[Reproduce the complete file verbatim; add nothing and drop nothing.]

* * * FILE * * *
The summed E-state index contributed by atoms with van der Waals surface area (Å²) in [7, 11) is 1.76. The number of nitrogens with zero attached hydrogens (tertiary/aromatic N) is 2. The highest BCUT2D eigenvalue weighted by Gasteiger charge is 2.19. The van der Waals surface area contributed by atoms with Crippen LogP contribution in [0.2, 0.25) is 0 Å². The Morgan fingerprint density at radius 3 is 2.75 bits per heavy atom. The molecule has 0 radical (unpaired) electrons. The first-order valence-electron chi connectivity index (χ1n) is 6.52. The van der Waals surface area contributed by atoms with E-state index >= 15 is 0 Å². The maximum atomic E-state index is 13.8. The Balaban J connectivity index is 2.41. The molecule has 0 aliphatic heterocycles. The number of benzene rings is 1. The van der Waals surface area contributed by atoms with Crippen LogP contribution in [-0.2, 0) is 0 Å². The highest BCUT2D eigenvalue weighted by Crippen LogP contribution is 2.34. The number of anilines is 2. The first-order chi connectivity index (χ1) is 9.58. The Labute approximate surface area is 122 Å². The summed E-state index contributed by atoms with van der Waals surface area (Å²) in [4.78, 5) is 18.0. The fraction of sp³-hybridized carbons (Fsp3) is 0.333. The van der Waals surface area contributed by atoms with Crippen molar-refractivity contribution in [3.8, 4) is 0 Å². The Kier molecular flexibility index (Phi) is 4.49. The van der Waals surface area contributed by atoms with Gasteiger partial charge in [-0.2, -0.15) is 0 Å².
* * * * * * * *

The summed E-state index contributed by atoms with van der Waals surface area (Å²) in [7, 11) is 1.76. The number of nitrogens with zero attached hydrogens (tertiary/aromatic N) is 2. The highest BCUT2D eigenvalue weighted by Gasteiger charge is 2.19. The van der Waals surface area contributed by atoms with Crippen LogP contribution in [0.2, 0.25) is 0 Å². The Morgan fingerprint density at radius 3 is 2.75 bits per heavy atom. The molecule has 0 radical (unpaired) electrons. The first-order valence-electron chi connectivity index (χ1n) is 6.52. The van der Waals surface area contributed by atoms with E-state index >= 15 is 0 Å². The maximum atomic E-state index is 13.8. The Balaban J connectivity index is 2.41. The molecule has 0 aliphatic heterocycles. The number of benzene rings is 1. The van der Waals surface area contributed by atoms with Crippen LogP contribution in [-0.2, 0) is 0 Å². The highest BCUT2D eigenvalue weighted by Crippen LogP contribution is 2.34. The number of anilines is 2. The first-order chi connectivity index (χ1) is 9.58. The Labute approximate surface area is 122 Å². The summed E-state index contributed by atoms with van der Waals surface area (Å²) in [4.78, 5) is 18.0. The fraction of sp³-hybridized carbons (Fsp3) is 0.333. The van der Waals surface area contributed by atoms with Crippen molar-refractivity contribution in [3.8, 4) is 0 Å². The Kier molecular flexibility index (Phi) is 4.49. The van der Waals surface area contributed by atoms with Gasteiger partial charge in [-0.2, -0.15) is 0 Å².